In three new independent studies, researchers have deepened our understanding of the remarkable ability of some specialized areas of the brain to activate both in response to one's own actions and in response to sensory cues (such as sight) of the same actions perpetrated by another individual. This ability is thought to be based in the activity of so-called mirror neurons, which have been hypothesized to contribute to skills such as empathy, socialized behavior, and language acquisition. The new findings contribute to our understanding of how conceptually related instances of language and action, and sound and action, are linked in the brain, and how the brain distinguishes actions perpetrated by "self" and by "other."
Mirror neurons were first identified in the cortex of macaque monkeys: A particular subset of these neurons fire when, for example, a monkey picks up a banana, and when the monkey observes a human picking up a banana in a similar way. Mirror-neuron activity appears to be highly specific, such that a somewhat different set of mirror neurons would fire if a banana were poked, for example, rather than picked up. There is also evidence that mirror neurons link actions not only with visual stimuli, but also with other types of sensory cues. Technical limitations have impeded identification of individual mirror neurons in humans, but brain-imaging studies support the existence of these neurons.
In the new work from Lisa Aziz-Zadeh and colleagues, researchers used a brain-imaging technique to investigate how literal phrases describing actions performed by the mouth, hand, or foot influenced cortical neurons that are activated by the sight of actions being performed by mouth, hand, or foot. The researchers found a significant concordance between activation of certain cortical areas in response to linguistic descriptions and observed actions relating to the different body parts carrying out the actions. For example, when individuals read literal phrases such as "biting the peach" or "biting the banana," some brain areas activated that were also stimulated by videos of fruit being bitten. Similar findings were obtained for hand actions (for example, grasping a pen) and foot actions (for example, pressing a piano pedal). Together, the findings suggest that mirror neurons play a key role in the mental "re-enactment" of actions when linguistic descriptions of those actions are conceptually processed.
In the study reported by Christian Keysers, Valeria Gazzola, and colleagues, researchers investigated a different question: how mirror neurons might contribute to our understanding of auditory cues. Past work had shown that in monkeys, so-called auditory mirror neurons activate when monkeys perform certain actions and when they hear the same actions being performed. In the new work, the researchers report new evidence for an auditory mirror system existing in humans as well. Intriguingly, the researchers also found that of the subjects taking part in the experiment, those that scored higher on tests for empathy activated the system more strongly than those who scored lower on the empathy evaluation. While the relationship between motor mirror systems and empathy skills is far from clear, these findings are consistent with the existence of a link between the two.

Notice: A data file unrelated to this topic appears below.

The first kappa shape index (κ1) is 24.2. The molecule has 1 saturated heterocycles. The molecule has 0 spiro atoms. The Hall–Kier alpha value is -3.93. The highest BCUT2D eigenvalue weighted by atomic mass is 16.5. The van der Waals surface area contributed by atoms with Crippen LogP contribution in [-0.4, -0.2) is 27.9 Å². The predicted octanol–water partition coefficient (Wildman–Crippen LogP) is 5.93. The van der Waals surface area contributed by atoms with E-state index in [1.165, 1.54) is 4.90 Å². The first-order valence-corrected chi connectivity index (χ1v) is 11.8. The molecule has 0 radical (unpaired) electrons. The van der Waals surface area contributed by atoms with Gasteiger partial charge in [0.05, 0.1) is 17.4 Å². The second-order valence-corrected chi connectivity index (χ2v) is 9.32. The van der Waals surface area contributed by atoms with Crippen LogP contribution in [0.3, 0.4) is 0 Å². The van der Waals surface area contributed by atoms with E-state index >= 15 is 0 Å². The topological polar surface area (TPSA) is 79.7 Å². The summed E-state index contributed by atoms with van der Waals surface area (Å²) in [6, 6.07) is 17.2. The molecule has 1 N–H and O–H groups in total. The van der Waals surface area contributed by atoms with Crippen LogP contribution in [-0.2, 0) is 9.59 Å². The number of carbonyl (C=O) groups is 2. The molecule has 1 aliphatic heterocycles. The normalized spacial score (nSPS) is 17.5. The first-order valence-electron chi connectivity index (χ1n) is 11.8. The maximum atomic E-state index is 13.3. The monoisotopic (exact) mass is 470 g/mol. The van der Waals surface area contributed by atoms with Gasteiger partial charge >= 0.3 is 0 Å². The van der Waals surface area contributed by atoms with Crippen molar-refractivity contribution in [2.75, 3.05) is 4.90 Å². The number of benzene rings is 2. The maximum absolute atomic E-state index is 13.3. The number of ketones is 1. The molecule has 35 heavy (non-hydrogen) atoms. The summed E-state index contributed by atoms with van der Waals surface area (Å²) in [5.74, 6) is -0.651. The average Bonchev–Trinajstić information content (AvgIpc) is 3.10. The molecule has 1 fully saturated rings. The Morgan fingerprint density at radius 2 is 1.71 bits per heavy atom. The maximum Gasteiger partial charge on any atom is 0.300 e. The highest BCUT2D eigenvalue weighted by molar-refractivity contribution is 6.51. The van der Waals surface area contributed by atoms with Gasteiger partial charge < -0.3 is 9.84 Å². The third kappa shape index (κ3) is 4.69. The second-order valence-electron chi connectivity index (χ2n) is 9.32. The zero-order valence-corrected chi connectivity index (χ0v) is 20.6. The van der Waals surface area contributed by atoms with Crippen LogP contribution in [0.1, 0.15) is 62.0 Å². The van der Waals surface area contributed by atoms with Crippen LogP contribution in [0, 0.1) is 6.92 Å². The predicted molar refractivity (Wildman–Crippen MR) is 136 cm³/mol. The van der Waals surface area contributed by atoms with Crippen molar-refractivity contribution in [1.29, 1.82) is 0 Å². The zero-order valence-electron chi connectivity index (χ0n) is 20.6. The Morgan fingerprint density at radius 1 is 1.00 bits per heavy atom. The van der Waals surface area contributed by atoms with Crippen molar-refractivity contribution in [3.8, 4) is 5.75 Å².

Though mirror neurons appear to relate--and, potentially, equate--the actions of oneself with those of another, we are in fact highly adept at distinguishing our own actions from those of someone else. The basis for this distinction is explored in the study reported by Simone Schütz-Bosbach, Patrick Haggard, and colleagues, who used an established method--the so-called rubber-hand illusion--for experimentally manipulating the sense of body ownership.
Taken together, the findings indicate that the observation of others facilitates the motor system. The authors point out that the findings also suggest that the neural mechanisms that underlie action observation are intrinsically "social" --that the neural mechanisms map the actions of others onto one's own body, rather than initially treating all observed action (whether perpetrated by one's self or by others) as essentially neutral in ownership. These findings inform our understanding of the motor system's role in social cognition, and support previous suggestions that the motor system may have strongly influenced developments in human social evolution. >from *Mirrors in the mind: New studies elucidate how the brain reflects onto itself the actions of others*. September 18, 2006
> beauty and the brain. 'what you like is a function of what your mind has been trained on. a stimulus becomes attractive if it falls into the average of what you’ve seen and is therefore simple for your brain to process. we can make an arbitrary pattern likeable just by preparing the mind to recognize it quickly.' september 26, 2006
> mental link between actions and words. 'what is the difference in our minds between talk and action?.' september 18, 2006
> mirror neurons. 'a set of neurons in the premotor area of the brain that are activated not only when performing an action oneself, but also while observing someone else perform that action.' march 11, 2005
> brain region learns to anticipate risk, provides early warnings. february 17, 2005
> others' intentions. march 5, 2004
> eye gaze direction: how the brain perceives emotion. june 13, 2003
> the actions of others onto one's own body
sonic flow| permaLink
> ...from those of someone else [stream]
...from those of someone else [download]